Wyong boarding house approved despite many objections

A Central Coast councillor called on her colleagues not to be narrow minded about affordable housing projects when a Wyong boarding house was approved at the last council meeting.
Councillor Rebecca Gale Collins supported the proposal for a double storey, 24 room boarding house at 15 Leppington St, Wyong, saying “we need to cater for all people across the Central Coast and not be narrow minded”.
“We need to find accommodation for the extra 70 to 75,000 residents that are going to be here by 2036 and as we’ve discussed in the affordable housing policy, we do need some boarding houses,” she said.
The boarding house, plus manager’s residence, is on a 1502sq m block among other single dwellings on the eastern side of Leppington St.
This area is undergoing a gradual transition from mostly single houses to a mix of other forms of housing such as dual occupancies and multi dwelling residential developments.
It is close to shops, medical services, bus and rail transport, pre school, primary school and recreational facilities such as playing fields, public swimming pool and licensed bowling club.
The plan comprises two buildings with a central communal open space area, 14 car parking spaces, and each of the 24 double rooms will contain a kitchenette and bathroom, with a common living room on the ground floor for all the residents.
There will be a resident manager, who will be available at all times to ensure the boarding house operates in a manner that doesn’t disturb residential amenity.
The owner/proprietor of the project was required to devise an appropriate Plan of Management (PoM), which was one of the development consent conditions, to help reassure surrounding residents that the development would not create undesirable outcomes.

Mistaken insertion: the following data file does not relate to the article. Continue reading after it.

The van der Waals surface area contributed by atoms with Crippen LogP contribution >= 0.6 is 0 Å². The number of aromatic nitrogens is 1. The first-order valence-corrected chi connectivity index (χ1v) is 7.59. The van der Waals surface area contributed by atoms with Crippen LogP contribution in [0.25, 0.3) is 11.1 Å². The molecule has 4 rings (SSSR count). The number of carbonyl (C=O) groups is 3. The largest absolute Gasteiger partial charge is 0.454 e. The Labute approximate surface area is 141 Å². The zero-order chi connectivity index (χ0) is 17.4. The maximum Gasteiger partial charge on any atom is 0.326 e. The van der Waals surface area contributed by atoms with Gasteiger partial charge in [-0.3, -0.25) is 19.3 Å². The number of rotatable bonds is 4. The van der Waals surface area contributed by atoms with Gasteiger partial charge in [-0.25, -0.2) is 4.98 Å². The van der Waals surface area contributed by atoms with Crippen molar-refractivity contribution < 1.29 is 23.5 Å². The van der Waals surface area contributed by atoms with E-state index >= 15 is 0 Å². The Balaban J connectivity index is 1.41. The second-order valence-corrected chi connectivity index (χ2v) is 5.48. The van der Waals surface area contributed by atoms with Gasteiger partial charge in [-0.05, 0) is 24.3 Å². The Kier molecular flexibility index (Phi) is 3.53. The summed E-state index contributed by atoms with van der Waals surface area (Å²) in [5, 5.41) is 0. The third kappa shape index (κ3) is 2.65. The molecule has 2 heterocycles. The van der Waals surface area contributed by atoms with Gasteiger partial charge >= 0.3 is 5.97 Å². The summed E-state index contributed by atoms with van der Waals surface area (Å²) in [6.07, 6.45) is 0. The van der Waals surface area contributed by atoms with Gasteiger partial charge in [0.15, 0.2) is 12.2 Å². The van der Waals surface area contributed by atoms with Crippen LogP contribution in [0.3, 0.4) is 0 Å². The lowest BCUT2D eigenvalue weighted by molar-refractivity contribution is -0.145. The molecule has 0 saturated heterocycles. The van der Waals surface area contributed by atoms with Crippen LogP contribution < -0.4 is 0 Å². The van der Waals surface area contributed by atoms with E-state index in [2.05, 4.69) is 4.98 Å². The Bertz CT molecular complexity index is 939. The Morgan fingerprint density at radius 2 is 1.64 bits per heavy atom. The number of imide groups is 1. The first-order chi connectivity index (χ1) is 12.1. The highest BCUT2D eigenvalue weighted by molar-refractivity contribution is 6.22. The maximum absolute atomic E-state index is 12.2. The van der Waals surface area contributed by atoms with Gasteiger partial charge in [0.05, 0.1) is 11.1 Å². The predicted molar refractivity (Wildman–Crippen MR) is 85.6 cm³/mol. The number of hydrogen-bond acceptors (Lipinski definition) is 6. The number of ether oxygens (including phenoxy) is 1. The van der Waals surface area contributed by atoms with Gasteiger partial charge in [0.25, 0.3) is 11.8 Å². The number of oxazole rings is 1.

The PoM outlines the responsibilities of the manager, the residents and measures for addressing complaints and disputes as well as safety and security matters.
Prospective tenants will be rigorously screened and there will be tenancy agreements so residents are aware that anti-social behavior may result in eviction.
A social impact assessment report said the proposed boarding house was likely to provide flexible accommodation for students, casual workers, single parents, or lower income earning singles, in a range of age groups.
The $2.4m boarding house was approved under the State Environmental Planning Policy (Affordable Rental Housing) 2009 and complies with all relevant state and local planning policies.
It is expected to be ready for occupation by 2021.
Forty submissions from surrounding residents were received by council against the boarding house.
Opposition was on the grounds of safety and security because of perceived increase in criminal or undesirable activity, the bulk and scale of building not being in character with the area, traffic congestion and noise, parking problems, increase in residential population and the flooding impact the building might have on surrounding properties.
Residents also wanted an assurance from council that if the boarding house failed, it would not become a backpackers’ hostel, a halfway house for ex-prisoners or drug addicts, or become short-stay accommodation such as B&B.
Owner, Nick Karahalios, told council at the July 22 meeting that he and his wife had over 20 years’ experience as proprietors/managers of affordable housing with boarding houses in both Sydney and the Central Coast, and were equipped with the necessary professional qualifications.
They operate another, reasonably new facility, at 33 Gorokan Dve, Lake Haven.
He said if they ever sold the Wyong property, its future use would be a matter for council, but he believed that to change its use would require a new development application to council.

Meeting, July 22
Central Coast Council
DA 1484/2018

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